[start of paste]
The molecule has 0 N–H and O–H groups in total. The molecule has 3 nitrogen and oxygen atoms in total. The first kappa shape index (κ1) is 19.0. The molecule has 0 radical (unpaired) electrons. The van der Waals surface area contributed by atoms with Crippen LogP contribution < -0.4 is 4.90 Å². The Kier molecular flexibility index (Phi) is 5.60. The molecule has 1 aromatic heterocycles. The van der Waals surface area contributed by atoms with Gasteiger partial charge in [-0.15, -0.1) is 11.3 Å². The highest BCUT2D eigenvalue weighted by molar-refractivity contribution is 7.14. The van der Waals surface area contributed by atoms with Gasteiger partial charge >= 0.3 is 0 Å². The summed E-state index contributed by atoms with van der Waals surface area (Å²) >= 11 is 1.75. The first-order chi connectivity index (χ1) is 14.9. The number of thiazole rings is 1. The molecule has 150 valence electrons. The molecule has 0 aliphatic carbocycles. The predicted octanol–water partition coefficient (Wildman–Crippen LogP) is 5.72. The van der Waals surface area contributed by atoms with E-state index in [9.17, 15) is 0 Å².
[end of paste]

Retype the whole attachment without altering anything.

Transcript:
The molecule has 0 N–H and O–H groups in total. The molecule has 3 nitrogen and oxygen atoms in total. The first kappa shape index (κ1) is 19.0. The molecule has 0 radical (unpaired) electrons. The van der Waals surface area contributed by atoms with Crippen LogP contribution < -0.4 is 4.90 Å². The Kier molecular flexibility index (Phi) is 5.60. The molecule has 1 aromatic heterocycles. The van der Waals surface area contributed by atoms with Gasteiger partial charge in [-0.15, -0.1) is 11.3 Å². The highest BCUT2D eigenvalue weighted by molar-refractivity contribution is 7.14. The van der Waals surface area contributed by atoms with Gasteiger partial charge >= 0.3 is 0 Å². The summed E-state index contributed by atoms with van der Waals surface area (Å²) >= 11 is 1.75. The first-order chi connectivity index (χ1) is 14.9. The number of thiazole rings is 1. The molecule has 150 valence electrons. The molecule has 0 aliphatic carbocycles. The predicted octanol–water partition coefficient (Wildman–Crippen LogP) is 5.72. The van der Waals surface area contributed by atoms with E-state index in [9.17, 15) is 0 Å².